Cambodia – Phnom Penh, Toul Sleng museum & Killing Fields


I had 3 hours sleep from the night bus and had to search for a hostel that was open at 5am, we were taken to this new Unknown hostel called Khmer Village Hostel which has an almost empty dorm. It was quite pleasant as it was so empty and clean.

We had organised for a tuk tuk to take us to the Toul Sleng museum and the killing fields. It didn’t take long to get to the museum and entry was $6 and came with a free audio guide.

The audio guide was just incredible, one of the best guides I’ve heard in a very long time. It was spoken by a Cambodian so it felt even closer to the heart.

The guide took me around the main buildings and described what happened inside. I felt utterly saddened, shocked, sickened and just completely helpless. They had done such an excellent job in maintaining it and had left most of it exactly the same as it had been found. The images and the objects on the first building were just horrendous, you could see the blood stained floors and the scratches on the walls. The beds the people were tortured on had just been cleaned up but had not been changed. I just couldn’t believe that so many people had been tortured here. The audio guide gave an excellent account of what happened and what was found. In other buildings there was just photo next to photo of faces of victims before they were tortured. Looking at each one was so haunting, the faces of the missing, knowing nothing of their fate, some smiling in hope and some scared. It made me so sad to walk around and see all these innocent faces, lost faces, and I just couldn’t believe that Pol pot did this to his own people.

In other rooms you could see how they were detained, in the small confinements in shackles, and huge rooms for mass confinement. You could see some splatters of blood on the floor… It was truly heartbreaking. I heard stories about the survivors (12 out of 20,000) and other stories about confessions the people gave. Here at Toul Sleng they brought the innocent by the truck load and tortured them many times a day until they had a confession of their crimes against the Khmer Rouge which meant they could then kill them. What was crazy was that if someone died during torture, the guard who carried out the torture would then get sent into the prison. They really wanted the confessions before the death…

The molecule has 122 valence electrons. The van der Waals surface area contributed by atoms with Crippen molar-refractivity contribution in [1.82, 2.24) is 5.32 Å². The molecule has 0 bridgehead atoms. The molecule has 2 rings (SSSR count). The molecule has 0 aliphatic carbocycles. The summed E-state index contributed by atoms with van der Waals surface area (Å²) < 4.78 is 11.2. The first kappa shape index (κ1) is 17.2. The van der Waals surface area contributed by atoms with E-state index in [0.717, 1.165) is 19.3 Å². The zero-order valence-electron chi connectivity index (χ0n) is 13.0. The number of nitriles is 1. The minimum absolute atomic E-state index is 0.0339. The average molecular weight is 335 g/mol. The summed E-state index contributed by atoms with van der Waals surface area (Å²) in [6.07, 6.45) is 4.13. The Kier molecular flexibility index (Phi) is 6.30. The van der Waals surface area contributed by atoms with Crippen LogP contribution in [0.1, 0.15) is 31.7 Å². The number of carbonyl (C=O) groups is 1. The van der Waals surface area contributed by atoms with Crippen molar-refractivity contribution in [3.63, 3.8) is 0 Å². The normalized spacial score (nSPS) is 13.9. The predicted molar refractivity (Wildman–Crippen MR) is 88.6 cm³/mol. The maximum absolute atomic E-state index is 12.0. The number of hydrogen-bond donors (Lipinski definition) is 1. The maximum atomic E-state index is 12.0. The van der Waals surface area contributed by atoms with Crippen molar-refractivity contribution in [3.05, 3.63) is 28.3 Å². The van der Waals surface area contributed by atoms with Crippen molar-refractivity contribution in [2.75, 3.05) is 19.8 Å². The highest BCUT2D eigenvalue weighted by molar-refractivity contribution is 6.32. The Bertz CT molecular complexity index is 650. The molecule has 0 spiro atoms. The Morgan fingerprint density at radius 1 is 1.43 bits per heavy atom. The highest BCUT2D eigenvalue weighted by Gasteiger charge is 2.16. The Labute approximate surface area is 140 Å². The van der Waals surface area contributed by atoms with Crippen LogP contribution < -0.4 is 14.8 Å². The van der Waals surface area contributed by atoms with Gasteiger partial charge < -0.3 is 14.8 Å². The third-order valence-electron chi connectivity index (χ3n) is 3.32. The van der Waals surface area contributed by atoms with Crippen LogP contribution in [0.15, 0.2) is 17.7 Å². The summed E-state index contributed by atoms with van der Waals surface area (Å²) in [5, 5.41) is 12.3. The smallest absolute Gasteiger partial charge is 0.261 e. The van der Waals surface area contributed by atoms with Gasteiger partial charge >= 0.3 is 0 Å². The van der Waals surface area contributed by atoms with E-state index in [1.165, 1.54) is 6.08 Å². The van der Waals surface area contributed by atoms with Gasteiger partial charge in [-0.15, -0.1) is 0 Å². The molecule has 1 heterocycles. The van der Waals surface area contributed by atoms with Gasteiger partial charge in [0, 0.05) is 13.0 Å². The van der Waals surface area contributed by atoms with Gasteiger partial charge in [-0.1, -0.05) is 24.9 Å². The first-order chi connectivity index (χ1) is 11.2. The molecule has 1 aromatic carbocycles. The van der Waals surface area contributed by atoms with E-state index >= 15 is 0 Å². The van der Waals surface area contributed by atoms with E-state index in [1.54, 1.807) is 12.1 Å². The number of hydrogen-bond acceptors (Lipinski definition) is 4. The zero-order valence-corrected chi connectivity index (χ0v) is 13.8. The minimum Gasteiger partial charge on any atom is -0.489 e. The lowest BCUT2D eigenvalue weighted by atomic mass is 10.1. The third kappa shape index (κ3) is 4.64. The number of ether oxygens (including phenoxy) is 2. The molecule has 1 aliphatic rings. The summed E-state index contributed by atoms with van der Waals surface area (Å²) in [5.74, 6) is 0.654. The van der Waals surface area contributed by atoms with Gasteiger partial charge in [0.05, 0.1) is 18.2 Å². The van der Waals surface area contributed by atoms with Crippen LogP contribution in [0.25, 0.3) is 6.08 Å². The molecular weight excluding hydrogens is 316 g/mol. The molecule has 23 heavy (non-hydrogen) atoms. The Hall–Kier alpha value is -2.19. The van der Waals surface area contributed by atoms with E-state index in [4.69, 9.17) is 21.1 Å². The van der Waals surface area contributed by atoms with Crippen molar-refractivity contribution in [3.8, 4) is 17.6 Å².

It’s just a place that really should have never existed.

I had to have a break before heading to the killing fields to help my heavy heart, I ate some curry at a nearby restaurant and braced myself for the next part.

The killings fields are where they killed everyone, once they had their confession they loaded the people up into trucks with blindfolds on so they would not know where they were. Most of the time they told the people they were being taken to a new home. Once at the killing fields they killed them in the most horrific manner, using the farmers tools to strike them until they died. It was not a quick death. There are mounds of earth here, where in the rainy season more and more bones and cloth come to surface. They described a tree where they picked up the children by the legs and swung them against the tree to kill them. When found the tree had brains, blood and bone all over it. It was here where I just cried… It’s just unexplainable how they thought it was a good idea to do this to their own people. The regime was just so paranoid that they rather kill everyone and restart the country again with people of little education so they could be more easily manipulated to follow Pol Pot. People were forced to marry and procreate as they thought the older generation would not understand or follow the regime so they had to start a new generation. It’s just so unbelievably horrid, and completely unnecessary.

That evening we were feeling quite down so it was really chilled. Later on I went to the night market only to find no market… And ate next to the river. I noticed that many of the girls here were dressed very provocatively a complete opposite to the rest of the country where they are all very modest. I was not sure if this was just city life or due to tourists…


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